The prevalence of pesticides may seem like something of a bygone era, one marked by Silent Spring and the Bhopal Disaster, but the grim reality is that they are unfortunately very much around. Whether it is BPA in your water bottle or neonicotinoids decimating bee populations, action has not been uniform.
At the United Nations Climate Summit on Tuesday in New York, President Obama issued a strong challenge to the Beijing leadership. China and the US “have a special responsibility to lead” on climate change, he said. “It’s what big nations have to do.” Obama said he had talked directly with Chinese Vice Premier Zhang Gaoli at the summit (President Xi Jinping did not attend) and urged the two countries to work together to cut global greenhouse gas emissions.
With a September 22 Op-Ed in the New York Times, YCELP Faculty Director Dan Esty proposes a new framework for "sealing the deal" on climate policy.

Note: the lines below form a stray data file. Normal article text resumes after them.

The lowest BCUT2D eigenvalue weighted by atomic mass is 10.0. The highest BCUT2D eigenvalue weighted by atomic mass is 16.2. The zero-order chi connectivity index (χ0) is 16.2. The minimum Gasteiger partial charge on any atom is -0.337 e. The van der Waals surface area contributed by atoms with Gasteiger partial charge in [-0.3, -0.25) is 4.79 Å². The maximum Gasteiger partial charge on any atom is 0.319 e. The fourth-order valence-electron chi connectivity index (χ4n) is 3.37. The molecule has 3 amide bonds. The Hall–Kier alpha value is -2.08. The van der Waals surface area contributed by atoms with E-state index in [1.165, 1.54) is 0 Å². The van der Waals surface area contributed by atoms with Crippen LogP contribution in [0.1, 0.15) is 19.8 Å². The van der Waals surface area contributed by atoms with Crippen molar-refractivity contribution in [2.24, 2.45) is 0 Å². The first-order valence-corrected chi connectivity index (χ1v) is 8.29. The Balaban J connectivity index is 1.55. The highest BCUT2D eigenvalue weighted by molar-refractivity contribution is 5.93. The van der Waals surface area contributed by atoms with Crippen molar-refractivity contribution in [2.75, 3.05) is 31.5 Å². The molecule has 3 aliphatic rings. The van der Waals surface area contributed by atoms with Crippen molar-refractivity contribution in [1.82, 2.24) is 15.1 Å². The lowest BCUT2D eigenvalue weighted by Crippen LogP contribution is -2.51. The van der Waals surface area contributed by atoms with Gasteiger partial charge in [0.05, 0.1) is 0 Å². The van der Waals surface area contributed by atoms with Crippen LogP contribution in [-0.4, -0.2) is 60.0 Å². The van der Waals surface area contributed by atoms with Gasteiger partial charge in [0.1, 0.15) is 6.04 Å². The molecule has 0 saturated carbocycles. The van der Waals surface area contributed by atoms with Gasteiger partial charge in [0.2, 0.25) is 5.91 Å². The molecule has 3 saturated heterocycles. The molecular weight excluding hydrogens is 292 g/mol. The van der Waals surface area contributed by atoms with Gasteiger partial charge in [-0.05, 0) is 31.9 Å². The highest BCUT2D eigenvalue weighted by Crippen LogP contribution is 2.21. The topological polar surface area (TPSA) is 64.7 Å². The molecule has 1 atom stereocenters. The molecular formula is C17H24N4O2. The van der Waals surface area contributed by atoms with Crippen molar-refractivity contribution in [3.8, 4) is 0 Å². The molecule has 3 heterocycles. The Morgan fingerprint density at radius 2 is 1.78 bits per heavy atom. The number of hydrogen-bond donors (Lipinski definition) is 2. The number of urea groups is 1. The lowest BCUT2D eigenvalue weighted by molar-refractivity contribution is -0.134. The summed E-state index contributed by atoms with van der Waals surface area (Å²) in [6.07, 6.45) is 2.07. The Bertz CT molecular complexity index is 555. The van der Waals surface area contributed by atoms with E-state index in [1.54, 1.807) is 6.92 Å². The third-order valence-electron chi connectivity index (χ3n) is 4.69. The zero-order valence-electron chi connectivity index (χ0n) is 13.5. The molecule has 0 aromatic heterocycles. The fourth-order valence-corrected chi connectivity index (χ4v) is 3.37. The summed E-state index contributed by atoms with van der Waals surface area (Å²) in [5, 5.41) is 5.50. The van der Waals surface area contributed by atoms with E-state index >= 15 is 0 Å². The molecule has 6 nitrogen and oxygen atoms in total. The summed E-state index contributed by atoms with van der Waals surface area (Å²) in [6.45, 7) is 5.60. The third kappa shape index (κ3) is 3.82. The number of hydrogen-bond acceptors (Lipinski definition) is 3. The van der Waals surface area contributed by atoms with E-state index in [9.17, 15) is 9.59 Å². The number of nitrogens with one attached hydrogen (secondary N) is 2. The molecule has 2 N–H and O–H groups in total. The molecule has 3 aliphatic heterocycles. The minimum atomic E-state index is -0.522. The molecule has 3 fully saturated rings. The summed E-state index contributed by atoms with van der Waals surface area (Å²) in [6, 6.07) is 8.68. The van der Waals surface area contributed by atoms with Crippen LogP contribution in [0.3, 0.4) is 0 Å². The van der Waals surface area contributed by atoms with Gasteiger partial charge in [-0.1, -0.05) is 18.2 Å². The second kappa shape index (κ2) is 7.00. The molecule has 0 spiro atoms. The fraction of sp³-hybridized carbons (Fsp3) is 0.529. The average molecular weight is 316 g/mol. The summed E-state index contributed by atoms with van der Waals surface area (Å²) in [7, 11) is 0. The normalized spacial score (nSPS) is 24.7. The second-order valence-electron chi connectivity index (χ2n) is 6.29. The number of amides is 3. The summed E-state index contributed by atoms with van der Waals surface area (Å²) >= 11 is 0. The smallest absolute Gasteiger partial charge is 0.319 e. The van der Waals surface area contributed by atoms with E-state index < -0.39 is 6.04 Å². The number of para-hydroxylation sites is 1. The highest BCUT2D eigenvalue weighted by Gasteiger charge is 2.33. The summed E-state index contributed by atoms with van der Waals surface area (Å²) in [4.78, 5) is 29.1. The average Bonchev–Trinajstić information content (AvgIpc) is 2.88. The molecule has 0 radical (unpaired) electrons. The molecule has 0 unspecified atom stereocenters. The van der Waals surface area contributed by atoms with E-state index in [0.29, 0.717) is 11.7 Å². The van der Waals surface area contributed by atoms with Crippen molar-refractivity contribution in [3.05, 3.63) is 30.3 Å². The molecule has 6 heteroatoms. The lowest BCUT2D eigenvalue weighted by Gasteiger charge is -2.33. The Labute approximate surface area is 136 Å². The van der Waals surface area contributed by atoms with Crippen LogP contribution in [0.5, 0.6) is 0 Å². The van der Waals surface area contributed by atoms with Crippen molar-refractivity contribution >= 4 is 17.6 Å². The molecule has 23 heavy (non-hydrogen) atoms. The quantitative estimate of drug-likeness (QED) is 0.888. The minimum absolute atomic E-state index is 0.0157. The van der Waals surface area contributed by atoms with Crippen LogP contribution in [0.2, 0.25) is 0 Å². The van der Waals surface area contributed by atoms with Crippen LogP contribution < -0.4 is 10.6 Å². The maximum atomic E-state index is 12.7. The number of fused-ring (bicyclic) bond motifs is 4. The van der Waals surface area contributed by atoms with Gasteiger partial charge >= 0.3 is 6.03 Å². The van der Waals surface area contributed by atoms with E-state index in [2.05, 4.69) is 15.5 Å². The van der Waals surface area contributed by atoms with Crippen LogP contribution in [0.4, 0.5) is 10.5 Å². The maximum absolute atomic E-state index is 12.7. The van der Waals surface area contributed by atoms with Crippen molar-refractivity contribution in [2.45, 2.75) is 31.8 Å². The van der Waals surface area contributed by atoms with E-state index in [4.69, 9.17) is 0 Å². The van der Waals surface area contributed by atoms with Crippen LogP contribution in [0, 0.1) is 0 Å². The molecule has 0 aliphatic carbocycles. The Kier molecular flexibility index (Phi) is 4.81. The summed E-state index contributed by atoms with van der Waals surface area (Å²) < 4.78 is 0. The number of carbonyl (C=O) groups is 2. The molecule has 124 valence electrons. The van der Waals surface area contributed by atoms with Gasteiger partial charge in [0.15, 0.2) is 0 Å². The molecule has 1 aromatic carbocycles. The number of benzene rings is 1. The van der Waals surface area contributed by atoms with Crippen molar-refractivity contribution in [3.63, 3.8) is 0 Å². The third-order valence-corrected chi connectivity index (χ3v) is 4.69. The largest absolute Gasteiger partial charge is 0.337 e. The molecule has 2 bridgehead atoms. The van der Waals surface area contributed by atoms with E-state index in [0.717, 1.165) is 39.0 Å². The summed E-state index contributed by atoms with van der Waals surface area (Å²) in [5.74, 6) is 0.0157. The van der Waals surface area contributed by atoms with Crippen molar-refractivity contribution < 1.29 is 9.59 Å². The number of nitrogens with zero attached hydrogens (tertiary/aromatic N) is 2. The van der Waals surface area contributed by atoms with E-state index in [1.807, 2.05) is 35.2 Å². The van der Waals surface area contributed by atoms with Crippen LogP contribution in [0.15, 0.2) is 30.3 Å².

Vanessa Hauc interviews Professor Dan Esty and actress and activist Maggie Grace to see why they are hopeful about progress in renewables.

Click here to watch the video.


Upcoming Events

Climate Risk and Opportunity

Thursday, February 19 | 06:10PM
Please join us Thursday, February 19, for a conversation with Kate Gordon of Next Generation.
LOCATION: Room 129, Yale Law School | 127 Wall Street, New Haven, CT

New Directions in Environmental Law: Harnessing Momentum

Saturday, February 28 | 08:30AM
A Conference by the Yale Environmental Law Association
LOCATION: Yale School of Forestry & Environmental Studies | 195 Prospect St., New Haven, CT